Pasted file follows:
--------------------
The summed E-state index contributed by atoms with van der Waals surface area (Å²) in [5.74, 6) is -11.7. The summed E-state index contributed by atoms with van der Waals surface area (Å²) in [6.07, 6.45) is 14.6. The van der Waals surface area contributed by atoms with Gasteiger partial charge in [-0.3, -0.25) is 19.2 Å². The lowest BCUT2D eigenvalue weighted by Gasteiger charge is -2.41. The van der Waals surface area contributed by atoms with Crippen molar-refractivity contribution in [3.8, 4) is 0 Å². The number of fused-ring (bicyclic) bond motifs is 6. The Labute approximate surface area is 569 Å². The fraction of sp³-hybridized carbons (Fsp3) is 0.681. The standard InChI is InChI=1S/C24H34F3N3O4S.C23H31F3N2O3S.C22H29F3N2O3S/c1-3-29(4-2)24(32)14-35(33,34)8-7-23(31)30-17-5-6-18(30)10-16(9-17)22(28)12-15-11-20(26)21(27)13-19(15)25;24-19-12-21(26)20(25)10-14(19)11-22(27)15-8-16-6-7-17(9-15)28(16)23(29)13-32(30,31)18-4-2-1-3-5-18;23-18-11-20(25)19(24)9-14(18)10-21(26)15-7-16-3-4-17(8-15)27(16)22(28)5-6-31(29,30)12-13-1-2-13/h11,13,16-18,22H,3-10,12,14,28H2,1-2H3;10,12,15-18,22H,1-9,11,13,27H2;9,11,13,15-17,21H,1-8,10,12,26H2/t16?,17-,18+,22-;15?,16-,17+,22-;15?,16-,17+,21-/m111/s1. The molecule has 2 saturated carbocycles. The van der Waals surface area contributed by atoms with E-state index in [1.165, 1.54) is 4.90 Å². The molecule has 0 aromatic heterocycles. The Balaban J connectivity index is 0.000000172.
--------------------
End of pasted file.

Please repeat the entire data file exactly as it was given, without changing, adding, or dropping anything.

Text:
The summed E-state index contributed by atoms with van der Waals surface area (Å²) in [5.74, 6) is -11.7. The summed E-state index contributed by atoms with van der Waals surface area (Å²) in [6.07, 6.45) is 14.6. The van der Waals surface area contributed by atoms with Gasteiger partial charge in [-0.3, -0.25) is 19.2 Å². The lowest BCUT2D eigenvalue weighted by Gasteiger charge is -2.41. The van der Waals surface area contributed by atoms with Crippen molar-refractivity contribution in [3.8, 4) is 0 Å². The number of fused-ring (bicyclic) bond motifs is 6. The Labute approximate surface area is 569 Å². The fraction of sp³-hybridized carbons (Fsp3) is 0.681. The standard InChI is InChI=1S/C24H34F3N3O4S.C23H31F3N2O3S.C22H29F3N2O3S/c1-3-29(4-2)24(32)14-35(33,34)8-7-23(31)30-17-5-6-18(30)10-16(9-17)22(28)12-15-11-20(26)21(27)13-19(15)25;24-19-12-21(26)20(25)10-14(19)11-22(27)15-8-16-6-7-17(9-15)28(16)23(29)13-32(30,31)18-4-2-1-3-5-18;23-18-11-20(25)19(24)9-14(18)10-21(26)15-7-16-3-4-17(8-15)27(16)22(28)5-6-31(29,30)12-13-1-2-13/h11,13,16-18,22H,3-10,12,14,28H2,1-2H3;10,12,15-18,22H,1-9,11,13,27H2;9,11,13,15-17,21H,1-8,10,12,26H2/t16?,17-,18+,22-;15?,16-,17+,22-;15?,16-,17+,21-/m111/s1. The molecule has 2 saturated carbocycles. The van der Waals surface area contributed by atoms with E-state index in [1.165, 1.54) is 4.90 Å². The molecule has 0 aromatic heterocycles. The Balaban J connectivity index is 0.000000172.